If indeed it was premeditated, a part of the Jose Mourinho masterplan to win the match which could define his season, the Chelsea coach made his latest psychological strategy look like the most spontaneous gesture. After half an hour of edging around the minutiae of the tactics and the reputations of those involved in tonight's match, Mourinho abandoned protocol at his press conference here yesterday and made one last extraordinary attempt to wind up the Barcelona manager, Frank Rijkaard.
As the questions about the gravity of Chelsea's injuries became increasingly more detailed and probing, Mourinho narrowed his eyes, glared back and brought matters to a head. "Do you want to know my team?" he asked. The answer was unanimous, so for good measure the Chelsea coach did not stop with his own side. He also went through what he believed would be Barcelona's as well and, in case we had forgotten, he added the referee's name too.
In high-stakes European competition it would be no exaggeration to say that a Champions' League coach naming his own side and predicting the other before a match is about as rare as the same man offering to pilot the flights to away games. If you dare to ask Sir Alex Ferguson for his team, he takes it as a personal affront. Arsène Wenger just shakes his head and Rafael Benitez points out politely that there is nothing to be gained by revealing his hand.
Rare but not unprecedented, because students of Mourinho's career will remember that he did the same at this stage of the competition when his Porto side went to Old Trafford to eliminate Manchester United from the Champions' League. On that occasion he was responding to a particularly bad-tempered Ferguson press conference but mercifully stopped short of predicting the United side.
Yesterday, Mourinho went a step further: first he named the Barcelona line-up, then his own, before jumping to his feet to make an abrupt departure. It would have been the perfect theatrical flourish if only the door leading off the stage in the Nou Camp's press room had not been locked to prevent him from making an immediate escape. His undoubted intention was to prick the patience of Rijkaard and, as usual, he succeeded.
That is no mean feat when you consider that Barcelona's chain-smoking, deep-thinking philosopher-coach has publicly lost this temper only once and that was with Rudi Völler at the World Cup 15 years ago. When the Dutchman came in to give his side of the story, it took him some time to rise to the bait which Mourinho had set, but as he found his laid-back training methods criticised and had to listen to the line-up the Chelsea coach had predicted he finally bit.
"I trust my players and it is not true that we have not prepared," Rijkaard said. "Chelsea showed up three days ago and trained behind closed doors and now they are giving their line-up out so I don't know why they have been so secretive. We are trying to get ready for the match. When people [Mourinho] talk like that before a match it suggests they are not calm."
As a brief skirmish it served only to heighten the anticipation that surrounds this game between the bolted doors of Chelsea's defence (14 goals conceded in 41 matches) and the flashing blades of Barcelona's attack (58 goals scored in 31 matches); between Rijkaard's laissez-faire approach - training on Sunday was voluntary - and Mourinho's meticulous, intensive preparation.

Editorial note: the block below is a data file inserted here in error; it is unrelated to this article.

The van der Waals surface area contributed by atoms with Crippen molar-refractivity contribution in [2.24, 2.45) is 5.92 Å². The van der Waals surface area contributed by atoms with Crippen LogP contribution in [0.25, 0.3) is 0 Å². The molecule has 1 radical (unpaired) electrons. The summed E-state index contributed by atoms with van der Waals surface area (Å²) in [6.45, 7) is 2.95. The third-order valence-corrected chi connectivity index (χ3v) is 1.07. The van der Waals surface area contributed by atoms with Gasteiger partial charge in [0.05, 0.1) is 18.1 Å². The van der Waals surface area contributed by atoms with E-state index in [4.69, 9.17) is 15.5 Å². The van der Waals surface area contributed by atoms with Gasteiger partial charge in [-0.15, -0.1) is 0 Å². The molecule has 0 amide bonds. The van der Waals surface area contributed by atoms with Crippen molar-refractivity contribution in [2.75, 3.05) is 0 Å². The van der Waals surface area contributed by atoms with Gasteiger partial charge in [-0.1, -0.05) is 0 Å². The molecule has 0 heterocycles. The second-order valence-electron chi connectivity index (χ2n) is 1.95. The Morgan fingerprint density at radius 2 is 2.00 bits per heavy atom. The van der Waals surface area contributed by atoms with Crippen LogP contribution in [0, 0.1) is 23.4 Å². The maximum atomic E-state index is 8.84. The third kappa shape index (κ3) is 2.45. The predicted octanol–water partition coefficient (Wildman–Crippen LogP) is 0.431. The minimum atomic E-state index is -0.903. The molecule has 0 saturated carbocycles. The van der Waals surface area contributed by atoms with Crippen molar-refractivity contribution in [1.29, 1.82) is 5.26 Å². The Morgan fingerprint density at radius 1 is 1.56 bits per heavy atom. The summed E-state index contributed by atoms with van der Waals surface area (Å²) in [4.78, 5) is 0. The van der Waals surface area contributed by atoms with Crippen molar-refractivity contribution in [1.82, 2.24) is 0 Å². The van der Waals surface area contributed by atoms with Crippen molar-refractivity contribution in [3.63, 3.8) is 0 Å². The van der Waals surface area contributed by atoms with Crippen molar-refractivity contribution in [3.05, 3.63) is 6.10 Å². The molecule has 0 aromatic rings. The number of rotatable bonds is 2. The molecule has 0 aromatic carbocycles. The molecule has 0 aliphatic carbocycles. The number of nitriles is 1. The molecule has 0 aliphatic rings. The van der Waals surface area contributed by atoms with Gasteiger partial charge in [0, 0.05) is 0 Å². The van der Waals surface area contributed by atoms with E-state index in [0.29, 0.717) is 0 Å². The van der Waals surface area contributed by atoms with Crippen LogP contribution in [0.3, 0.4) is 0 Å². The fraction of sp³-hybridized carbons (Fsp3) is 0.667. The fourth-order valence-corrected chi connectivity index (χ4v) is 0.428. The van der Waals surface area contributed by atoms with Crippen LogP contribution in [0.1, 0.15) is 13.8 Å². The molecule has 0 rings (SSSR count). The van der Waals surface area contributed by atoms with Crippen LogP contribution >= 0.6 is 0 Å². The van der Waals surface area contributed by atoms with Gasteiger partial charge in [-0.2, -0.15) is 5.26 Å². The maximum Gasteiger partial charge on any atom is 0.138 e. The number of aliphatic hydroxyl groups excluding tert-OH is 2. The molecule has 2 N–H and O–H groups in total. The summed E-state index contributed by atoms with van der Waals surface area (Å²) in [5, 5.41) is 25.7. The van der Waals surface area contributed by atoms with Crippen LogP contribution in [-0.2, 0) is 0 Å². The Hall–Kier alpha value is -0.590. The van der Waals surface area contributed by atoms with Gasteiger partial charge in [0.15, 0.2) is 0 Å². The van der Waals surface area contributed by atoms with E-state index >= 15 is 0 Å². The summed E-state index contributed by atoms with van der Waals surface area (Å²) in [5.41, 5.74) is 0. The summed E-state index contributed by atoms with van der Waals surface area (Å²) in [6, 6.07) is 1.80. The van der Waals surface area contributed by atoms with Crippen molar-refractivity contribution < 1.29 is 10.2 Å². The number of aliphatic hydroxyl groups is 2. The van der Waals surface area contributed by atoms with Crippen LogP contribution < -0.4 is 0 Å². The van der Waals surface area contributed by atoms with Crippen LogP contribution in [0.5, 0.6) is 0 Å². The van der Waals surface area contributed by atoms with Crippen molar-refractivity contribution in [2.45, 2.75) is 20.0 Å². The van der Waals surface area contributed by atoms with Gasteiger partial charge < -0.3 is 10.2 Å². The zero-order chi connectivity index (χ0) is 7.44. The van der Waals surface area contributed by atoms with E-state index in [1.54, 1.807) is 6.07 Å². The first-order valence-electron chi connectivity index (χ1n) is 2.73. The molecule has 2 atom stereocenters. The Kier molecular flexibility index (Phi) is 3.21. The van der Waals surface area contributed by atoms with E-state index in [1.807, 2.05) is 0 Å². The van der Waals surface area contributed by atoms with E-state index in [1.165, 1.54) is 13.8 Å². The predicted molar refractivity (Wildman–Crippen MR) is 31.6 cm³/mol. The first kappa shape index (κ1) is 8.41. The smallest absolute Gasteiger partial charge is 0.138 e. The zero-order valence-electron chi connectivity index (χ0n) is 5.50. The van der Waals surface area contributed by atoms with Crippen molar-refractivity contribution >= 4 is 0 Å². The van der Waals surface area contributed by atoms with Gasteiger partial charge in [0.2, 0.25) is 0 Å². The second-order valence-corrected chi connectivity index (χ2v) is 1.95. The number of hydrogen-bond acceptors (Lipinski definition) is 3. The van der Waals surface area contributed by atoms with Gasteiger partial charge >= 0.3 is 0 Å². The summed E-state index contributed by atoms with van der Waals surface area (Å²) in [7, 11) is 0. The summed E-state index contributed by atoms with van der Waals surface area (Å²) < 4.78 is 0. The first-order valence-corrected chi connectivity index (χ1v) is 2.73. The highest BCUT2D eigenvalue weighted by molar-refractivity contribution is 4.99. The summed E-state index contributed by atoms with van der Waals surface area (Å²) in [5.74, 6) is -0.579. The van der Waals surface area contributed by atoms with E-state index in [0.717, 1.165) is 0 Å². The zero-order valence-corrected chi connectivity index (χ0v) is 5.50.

The Chelsea coach confirmed that he will play Didier Drogba, who has been out with a thigh strain since the FA Cup victory over Birmingham City on 30 January, and William Gallas, whose groin injury in the defeat to Newcastle United on Sunday is not serious. But there was not such good news for Damien Duff, who is out after hurting his knee at St James' Park, but Mourinho repeated his insistence that he would not complain about injuries.
Do not mistake this return to the city where he worked for four years as some kind of glorious homecoming for Mourinho, because there is not the warmth here for a man who was an anonymous coach at the Nou Camp. The golden boy of European coaching does not like to be reminded of his humble past as an interpreter for Sir Bobby Robson and he snapped back at a Spanish reporter who referred him back to those days.
"In five years I have progressed a lot in my life," Mourinho said. "You haven't." Nasty, but then we needed to be reminded that there is at least one big managerial ego resting on tonight's game as well as the prestige of Europe's two emergent clubs.
As for the actual Barcelona line-up, Rijkaard was sticking to tradition: "He'll have to wait until tomorrow," he said, "to see if he is right."
THE LOWDOWN ON... BARCELONA
How do they beat you? With brilliant, dazzling, attacking football. Barça possess arguably the greatest attack in football. Samuel Eto'o is the spearhead, Ludovic Giuly provides an explosive threat down the left while Deco pulls the strings in midfield. World Player of the Year Ronaldinho completes their armoury.
How do you beat them? Barcelona's defence can be generous. The Catalan club conceded six goals in six games during the group stages.
Key man? Ronaldinho. It may well take a stunning strike from the Brazilian to break through the resistance of an obstinate Chelsea defence.
Any familiar faces? Two former Arsenal left-backs, Silvinho and Giovanni van Bronckhorst.
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